Jessica and I were talking yesterday about human nature and the inherent flaws of meritocratic organizations. People want power and recognition for its own sake, and those who tend to rise high within an organization are often hard workers not because they care about the organization or its goals, but because of their lust for power.

I doubt anyone would disagree with that simple observation, which is why our culture frowns on people who derive personal benefits from organizational power. The pastor of a megachurch shouldn't get a "company" limo, and the CEO of a corporation can't use his insider information to profit on the stock market. The salary and benefits paid by an organization should be high enough to align the powerful employees' goals with those of the organization, and most corporate structures are designed that way. However, such a structure was not envisioned when our Constitution was written, and so our legislators are preoccupied with power and prestige because their goals do not align with ours.

It was a solemn pledge, repeated by Democratic leaders and candidates over and over: If elected to the majority in Congress, Democrats would implement all of the recommendations of the bipartisan commission that examined the attacks of Sept. 11, 2001.

But with control of Congress now secured, Democratic leaders have decided for now against implementing the one measure that would affect them most directly: a wholesale reorganization of Congress to improve oversight and funding of the nation's intelligence agencies. ...

It may seem like a minor matter, but members of the commission say Congress's failure to change itself is anything but inconsequential. In 2004, the commission urged Congress to grant the House and Senate intelligence committees the power not only to oversee the nation's intelligence agencies but also to fund them and shape intelligence policy. The intelligence committees' gains would come at the expense of the armed services committees and the appropriations panels' defense subcommittees. Powerful lawmakers on those panels would have to give up prized legislative turf.

But the commission was unequivocal about the need.

"Of all our recommendations, strengthening congressional oversight may be among the most difficult and important," the panel wrote. "So long as oversight is governed by current congressional rules and resolutions, we believe the American people will not get the security they want and need."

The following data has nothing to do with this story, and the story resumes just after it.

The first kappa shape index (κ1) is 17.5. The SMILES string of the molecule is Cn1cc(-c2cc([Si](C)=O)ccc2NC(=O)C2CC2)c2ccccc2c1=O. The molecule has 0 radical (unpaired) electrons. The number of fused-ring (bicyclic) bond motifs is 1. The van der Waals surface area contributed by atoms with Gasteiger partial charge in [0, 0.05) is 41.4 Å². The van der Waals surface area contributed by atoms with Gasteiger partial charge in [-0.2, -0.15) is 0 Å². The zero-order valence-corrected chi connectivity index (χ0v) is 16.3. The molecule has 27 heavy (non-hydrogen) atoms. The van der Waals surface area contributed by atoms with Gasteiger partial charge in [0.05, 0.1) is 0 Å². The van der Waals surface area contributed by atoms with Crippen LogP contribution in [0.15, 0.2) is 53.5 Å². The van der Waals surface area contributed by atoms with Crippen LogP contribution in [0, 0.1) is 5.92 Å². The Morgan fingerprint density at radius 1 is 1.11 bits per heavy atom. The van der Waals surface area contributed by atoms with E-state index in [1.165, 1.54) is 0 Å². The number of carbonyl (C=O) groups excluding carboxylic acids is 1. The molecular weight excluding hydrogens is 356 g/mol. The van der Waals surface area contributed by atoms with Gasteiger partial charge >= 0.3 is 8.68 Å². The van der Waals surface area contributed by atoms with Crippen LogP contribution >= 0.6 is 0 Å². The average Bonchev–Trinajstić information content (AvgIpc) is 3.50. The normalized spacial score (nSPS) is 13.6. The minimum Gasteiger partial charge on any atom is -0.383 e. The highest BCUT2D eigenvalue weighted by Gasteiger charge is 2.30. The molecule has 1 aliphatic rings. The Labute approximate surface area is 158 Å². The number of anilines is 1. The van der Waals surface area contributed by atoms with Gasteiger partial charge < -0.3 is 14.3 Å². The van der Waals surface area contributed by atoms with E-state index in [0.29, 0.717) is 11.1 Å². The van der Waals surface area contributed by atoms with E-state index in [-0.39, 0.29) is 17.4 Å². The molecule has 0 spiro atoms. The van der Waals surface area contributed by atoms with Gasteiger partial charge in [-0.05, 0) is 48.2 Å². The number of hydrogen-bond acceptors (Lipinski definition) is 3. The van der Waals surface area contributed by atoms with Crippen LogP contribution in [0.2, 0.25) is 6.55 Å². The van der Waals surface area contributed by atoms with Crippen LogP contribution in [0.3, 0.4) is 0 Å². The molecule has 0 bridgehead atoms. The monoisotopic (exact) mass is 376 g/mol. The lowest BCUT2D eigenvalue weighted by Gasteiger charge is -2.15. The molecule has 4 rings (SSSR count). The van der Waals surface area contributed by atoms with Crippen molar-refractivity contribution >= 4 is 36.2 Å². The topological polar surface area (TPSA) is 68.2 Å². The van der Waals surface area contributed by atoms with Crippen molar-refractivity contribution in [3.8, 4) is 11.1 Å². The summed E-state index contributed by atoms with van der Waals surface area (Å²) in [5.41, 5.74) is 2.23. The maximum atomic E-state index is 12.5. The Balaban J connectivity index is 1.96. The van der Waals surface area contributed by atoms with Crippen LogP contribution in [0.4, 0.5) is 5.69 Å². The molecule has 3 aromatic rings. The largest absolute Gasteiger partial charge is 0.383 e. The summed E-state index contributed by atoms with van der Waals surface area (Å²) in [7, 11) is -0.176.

I'm certainly not a huge fan of the 9/11 Commission, but this recommendation appears eminently sensible. It's clear that the congresscritters who currently control the intelligence budget aren't eager to keep it because they think they're doing a better job than anyone else could, but rather because it pumps up their portfolio.

To the Sept. 11 commission, the call for congressional overhaul was vital, said former New Jersey governor Thomas H. Kean (R), the commission's co-chairman. Because intelligence committee membership affords lawmakers access to classified information, only intelligence committee members can develop the expertise to watch over operations properly, he said. But because the panels do not control the budget, intelligence agencies tend to dismiss them.

"The person who controls your budget is the person you listen to," Kean said.

Those people, the appropriators, do not seem to care much, he said. The intelligence budget is a small fraction of the nearly $500 billion overseen by the armed services committees and the appropriations panels' defense subcommittees. Kean said that Sen. John McCain (R-Ariz.), an Armed Services Committee member, told the Sept. 11 commission that if his panel spends 10 minutes considering the intelligence budget, it has been a good year.

Professionally, people are motivated by only a few things: money, power, and prestige. It might make everyone feel warm and fuzzy inside to hope that our legislators are altruistic and only have our best interests at heart, but anyone who watched any campaign ads earlier this month knows that isn't true. Our Constitutional system is designed to reward successful congressmen with reelection -- power and prestige -- but that's a rather blunt instrument when applied every two years.

I'm not sure if there's an effective way to harness the power of money to force our politicians to align their goals more closely with those of the public, short of what many would consider to be outright bribery. Maybe the system we've got is the best possible, but given that it isn't based on capitalistic competitive principles I doubt that's the case.



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